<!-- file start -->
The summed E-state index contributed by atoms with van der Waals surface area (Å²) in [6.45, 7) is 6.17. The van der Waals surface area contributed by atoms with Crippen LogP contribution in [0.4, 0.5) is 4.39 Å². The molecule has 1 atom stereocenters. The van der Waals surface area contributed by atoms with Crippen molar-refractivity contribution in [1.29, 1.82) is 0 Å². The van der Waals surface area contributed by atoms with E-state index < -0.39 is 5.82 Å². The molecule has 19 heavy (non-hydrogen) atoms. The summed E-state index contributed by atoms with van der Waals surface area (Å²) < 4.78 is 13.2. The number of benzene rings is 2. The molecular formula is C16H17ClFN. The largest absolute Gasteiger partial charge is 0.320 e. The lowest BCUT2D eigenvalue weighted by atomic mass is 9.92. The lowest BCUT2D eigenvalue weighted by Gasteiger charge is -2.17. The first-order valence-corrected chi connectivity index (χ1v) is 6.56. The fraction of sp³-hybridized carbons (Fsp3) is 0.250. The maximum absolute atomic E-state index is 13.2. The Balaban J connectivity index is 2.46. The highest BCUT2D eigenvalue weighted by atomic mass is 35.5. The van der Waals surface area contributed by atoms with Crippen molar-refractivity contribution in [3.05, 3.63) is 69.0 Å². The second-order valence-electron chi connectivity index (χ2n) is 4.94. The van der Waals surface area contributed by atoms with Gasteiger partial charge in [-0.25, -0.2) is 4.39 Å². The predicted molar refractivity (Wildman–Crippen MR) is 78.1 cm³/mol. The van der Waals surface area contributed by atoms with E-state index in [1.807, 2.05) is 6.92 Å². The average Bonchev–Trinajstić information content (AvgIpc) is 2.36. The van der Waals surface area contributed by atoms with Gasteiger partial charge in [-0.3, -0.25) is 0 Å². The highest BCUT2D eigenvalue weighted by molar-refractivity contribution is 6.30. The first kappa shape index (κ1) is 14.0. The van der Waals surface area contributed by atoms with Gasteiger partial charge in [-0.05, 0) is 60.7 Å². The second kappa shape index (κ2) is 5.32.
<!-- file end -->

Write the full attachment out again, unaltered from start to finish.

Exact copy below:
The summed E-state index contributed by atoms with van der Waals surface area (Å²) in [6.45, 7) is 6.17. The van der Waals surface area contributed by atoms with Crippen LogP contribution in [0.4, 0.5) is 4.39 Å². The molecule has 1 atom stereocenters. The van der Waals surface area contributed by atoms with Crippen molar-refractivity contribution in [1.29, 1.82) is 0 Å². The van der Waals surface area contributed by atoms with E-state index < -0.39 is 5.82 Å². The molecule has 19 heavy (non-hydrogen) atoms. The summed E-state index contributed by atoms with van der Waals surface area (Å²) < 4.78 is 13.2. The number of benzene rings is 2. The molecular formula is C16H17ClFN. The largest absolute Gasteiger partial charge is 0.320 e. The lowest BCUT2D eigenvalue weighted by atomic mass is 9.92. The lowest BCUT2D eigenvalue weighted by Gasteiger charge is -2.17. The first-order valence-corrected chi connectivity index (χ1v) is 6.56. The fraction of sp³-hybridized carbons (Fsp3) is 0.250. The maximum absolute atomic E-state index is 13.2. The Balaban J connectivity index is 2.46. The highest BCUT2D eigenvalue weighted by atomic mass is 35.5. The van der Waals surface area contributed by atoms with Crippen molar-refractivity contribution in [3.05, 3.63) is 69.0 Å². The second-order valence-electron chi connectivity index (χ2n) is 4.94. The van der Waals surface area contributed by atoms with Gasteiger partial charge in [-0.25, -0.2) is 4.39 Å². The predicted molar refractivity (Wildman–Crippen MR) is 78.1 cm³/mol. The van der Waals surface area contributed by atoms with E-state index in [1.807, 2.05) is 6.92 Å². The average Bonchev–Trinajstić information content (AvgIpc) is 2.36. The van der Waals surface area contributed by atoms with Gasteiger partial charge in [-0.3, -0.25) is 0 Å². The highest BCUT2D eigenvalue weighted by molar-refractivity contribution is 6.30. The first kappa shape index (κ1) is 14.0. The van der Waals surface area contributed by atoms with Gasteiger partial charge in [-0.05, 0) is 60.7 Å². The second kappa shape index (κ2) is 5.32.